DONETSK, Ukraine — Separatists fighting the Kiev government claimed credit for shooting down two warplanes Wednesday over eastern Ukraine near where a passenger airliner crashed last week after being struck by a missile.

The attack on the warplanes came just six days after the Malaysia Airlines disaster, which has drawn international outrage and showcased the advanced firepower that apparently is available on the ground in the region. The Ukrainian military said Wednesday that the two planes were flying at nearly 17,000 feet – an altitude that is out of the reach of the shoulder-fired missiles that the rebels said they had used to down the jets. Neither the government’s nor the rebels’ claims could be verified.

Ukraine has accused Russia of supplying fresh firepower to rebels over the porous border in recent days, even as international attention has focused on a possible Russian role in the attack on Malaysia Airlines Flight 17. Although the details of Wednesday’s incident remained unclear, it was a sign that the rebels are able to inflict significant damage on the Ukrainian military, whose major advantage over its rivals is in the air.

The pilots of the two SU-25 jets, which were among four planes that were fired upon as they were returning from a mission near the Russian border, are thought to have bailed out over rebel-held territory. Their condition and whereabouts are unknown, and the rebels said they had initiated a search mission.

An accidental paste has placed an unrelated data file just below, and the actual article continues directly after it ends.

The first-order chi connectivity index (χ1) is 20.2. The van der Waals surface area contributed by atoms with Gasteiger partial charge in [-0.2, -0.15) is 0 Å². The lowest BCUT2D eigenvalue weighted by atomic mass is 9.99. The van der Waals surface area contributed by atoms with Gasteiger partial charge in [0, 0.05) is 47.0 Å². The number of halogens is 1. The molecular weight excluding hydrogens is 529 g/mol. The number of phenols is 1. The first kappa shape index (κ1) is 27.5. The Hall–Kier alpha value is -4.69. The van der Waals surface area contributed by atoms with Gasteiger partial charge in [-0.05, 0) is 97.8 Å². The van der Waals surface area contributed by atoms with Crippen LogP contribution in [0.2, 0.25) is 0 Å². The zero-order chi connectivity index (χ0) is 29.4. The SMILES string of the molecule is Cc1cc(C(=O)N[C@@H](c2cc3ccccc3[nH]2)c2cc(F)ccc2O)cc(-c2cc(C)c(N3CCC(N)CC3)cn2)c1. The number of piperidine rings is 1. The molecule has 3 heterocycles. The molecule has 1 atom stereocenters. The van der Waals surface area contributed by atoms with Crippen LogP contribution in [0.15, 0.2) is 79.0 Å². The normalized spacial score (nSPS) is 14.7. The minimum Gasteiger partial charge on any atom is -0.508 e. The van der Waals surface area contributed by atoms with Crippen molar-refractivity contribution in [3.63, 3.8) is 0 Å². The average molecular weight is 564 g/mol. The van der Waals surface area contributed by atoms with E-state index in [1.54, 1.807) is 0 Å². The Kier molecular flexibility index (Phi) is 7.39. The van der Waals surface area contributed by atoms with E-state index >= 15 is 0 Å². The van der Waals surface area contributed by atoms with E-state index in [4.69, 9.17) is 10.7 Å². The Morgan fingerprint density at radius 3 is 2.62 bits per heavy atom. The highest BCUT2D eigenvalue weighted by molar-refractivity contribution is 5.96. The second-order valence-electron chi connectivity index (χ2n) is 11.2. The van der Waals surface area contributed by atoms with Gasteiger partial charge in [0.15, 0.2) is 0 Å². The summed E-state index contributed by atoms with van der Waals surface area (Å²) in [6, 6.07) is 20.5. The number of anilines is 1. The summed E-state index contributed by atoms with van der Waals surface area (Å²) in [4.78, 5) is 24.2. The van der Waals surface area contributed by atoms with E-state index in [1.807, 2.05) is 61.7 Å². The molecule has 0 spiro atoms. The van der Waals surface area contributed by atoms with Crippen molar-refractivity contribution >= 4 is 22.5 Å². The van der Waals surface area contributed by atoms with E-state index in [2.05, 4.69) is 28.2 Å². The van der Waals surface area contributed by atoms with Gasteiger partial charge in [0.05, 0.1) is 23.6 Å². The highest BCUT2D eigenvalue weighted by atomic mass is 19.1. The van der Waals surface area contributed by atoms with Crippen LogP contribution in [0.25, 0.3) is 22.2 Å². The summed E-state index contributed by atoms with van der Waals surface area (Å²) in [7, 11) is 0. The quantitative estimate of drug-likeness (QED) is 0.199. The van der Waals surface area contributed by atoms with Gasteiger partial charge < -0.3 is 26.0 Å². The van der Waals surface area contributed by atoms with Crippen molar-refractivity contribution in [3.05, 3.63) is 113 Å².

“We shot them down with MANPADS,” said rebel spokesman Sergey Kavtaradze, referring to shoulder-mounted missiles that can reach only a limited altitude.

Andriy Lysenko, a spokesman for Ukraine’s National Security and Defense Council, told reporters in Kiev that the planes were flying too high to be hit by such a weapon, though.

Lysenko alleged that the missiles that hit the two planes were fired from Russian territory.

“They were shot down very professionally. The terrorists do not have such professionals,” he said in reference to the pro-Russian rebels.

Photos that have emerged since the Flight 17 crash last Thursday suggest that Buk missile launchers that apparently were in the rebels’ possession – and one of which Ukraine said was used to down the jetliner – have been transported to Russia. But U.S. officials have said that tanks, rocket launchers and other arms continue to flow into Ukraine from Russia.